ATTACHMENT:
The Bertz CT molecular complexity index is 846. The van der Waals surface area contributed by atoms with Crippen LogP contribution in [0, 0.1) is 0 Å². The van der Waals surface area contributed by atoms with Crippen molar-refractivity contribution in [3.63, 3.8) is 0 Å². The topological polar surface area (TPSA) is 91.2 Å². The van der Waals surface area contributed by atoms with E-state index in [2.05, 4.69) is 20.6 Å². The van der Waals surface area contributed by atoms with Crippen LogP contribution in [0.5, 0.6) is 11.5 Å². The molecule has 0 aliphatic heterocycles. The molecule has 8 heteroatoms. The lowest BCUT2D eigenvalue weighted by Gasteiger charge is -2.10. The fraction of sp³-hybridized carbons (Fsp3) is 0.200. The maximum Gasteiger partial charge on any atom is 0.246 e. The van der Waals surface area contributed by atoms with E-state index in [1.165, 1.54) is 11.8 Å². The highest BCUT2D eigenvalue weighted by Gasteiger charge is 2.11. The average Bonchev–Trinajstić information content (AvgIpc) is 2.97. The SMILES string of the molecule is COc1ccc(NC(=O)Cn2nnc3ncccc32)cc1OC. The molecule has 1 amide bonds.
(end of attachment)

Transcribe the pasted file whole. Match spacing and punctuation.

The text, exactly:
The Bertz CT molecular complexity index is 846. The van der Waals surface area contributed by atoms with Crippen LogP contribution in [0, 0.1) is 0 Å². The van der Waals surface area contributed by atoms with Crippen molar-refractivity contribution in [3.63, 3.8) is 0 Å². The topological polar surface area (TPSA) is 91.2 Å². The van der Waals surface area contributed by atoms with E-state index in [2.05, 4.69) is 20.6 Å². The van der Waals surface area contributed by atoms with Crippen LogP contribution in [0.5, 0.6) is 11.5 Å². The molecule has 0 aliphatic heterocycles. The molecule has 8 heteroatoms. The lowest BCUT2D eigenvalue weighted by Gasteiger charge is -2.10. The fraction of sp³-hybridized carbons (Fsp3) is 0.200. The maximum Gasteiger partial charge on any atom is 0.246 e. The van der Waals surface area contributed by atoms with E-state index in [1.165, 1.54) is 11.8 Å². The highest BCUT2D eigenvalue weighted by Gasteiger charge is 2.11. The average Bonchev–Trinajstić information content (AvgIpc) is 2.97. The SMILES string of the molecule is COc1ccc(NC(=O)Cn2nnc3ncccc32)cc1OC. The molecule has 1 amide bonds.